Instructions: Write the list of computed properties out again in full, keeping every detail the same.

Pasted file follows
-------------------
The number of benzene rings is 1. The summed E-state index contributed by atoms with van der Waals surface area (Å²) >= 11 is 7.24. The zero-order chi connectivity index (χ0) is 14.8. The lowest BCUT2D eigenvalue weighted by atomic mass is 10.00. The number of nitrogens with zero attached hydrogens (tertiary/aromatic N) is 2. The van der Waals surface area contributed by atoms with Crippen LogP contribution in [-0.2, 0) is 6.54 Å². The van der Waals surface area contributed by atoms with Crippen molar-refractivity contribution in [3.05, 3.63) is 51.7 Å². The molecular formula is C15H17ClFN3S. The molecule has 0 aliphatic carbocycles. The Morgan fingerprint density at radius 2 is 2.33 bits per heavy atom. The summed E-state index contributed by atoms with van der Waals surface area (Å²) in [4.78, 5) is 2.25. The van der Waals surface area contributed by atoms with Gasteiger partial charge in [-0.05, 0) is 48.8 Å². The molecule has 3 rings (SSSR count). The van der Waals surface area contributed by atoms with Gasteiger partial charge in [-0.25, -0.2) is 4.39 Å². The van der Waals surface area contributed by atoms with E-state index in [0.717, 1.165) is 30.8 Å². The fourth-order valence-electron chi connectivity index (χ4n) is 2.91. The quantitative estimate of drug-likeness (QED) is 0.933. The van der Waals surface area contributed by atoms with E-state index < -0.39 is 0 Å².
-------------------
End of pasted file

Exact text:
The number of benzene rings is 1. The summed E-state index contributed by atoms with van der Waals surface area (Å²) >= 11 is 7.24. The zero-order chi connectivity index (χ0) is 14.8. The lowest BCUT2D eigenvalue weighted by atomic mass is 10.00. The number of nitrogens with zero attached hydrogens (tertiary/aromatic N) is 2. The van der Waals surface area contributed by atoms with Crippen LogP contribution in [-0.2, 0) is 6.54 Å². The van der Waals surface area contributed by atoms with Crippen molar-refractivity contribution in [3.05, 3.63) is 51.7 Å². The molecular formula is C15H17ClFN3S. The molecule has 0 aliphatic carbocycles. The Morgan fingerprint density at radius 2 is 2.33 bits per heavy atom. The summed E-state index contributed by atoms with van der Waals surface area (Å²) in [4.78, 5) is 2.25. The van der Waals surface area contributed by atoms with Gasteiger partial charge in [-0.05, 0) is 48.8 Å². The molecule has 3 rings (SSSR count). The van der Waals surface area contributed by atoms with Gasteiger partial charge in [-0.25, -0.2) is 4.39 Å². The van der Waals surface area contributed by atoms with E-state index in [0.717, 1.165) is 30.8 Å². The fourth-order valence-electron chi connectivity index (χ4n) is 2.91. The quantitative estimate of drug-likeness (QED) is 0.933. The van der Waals surface area contributed by atoms with E-state index < -0.39 is 0 Å².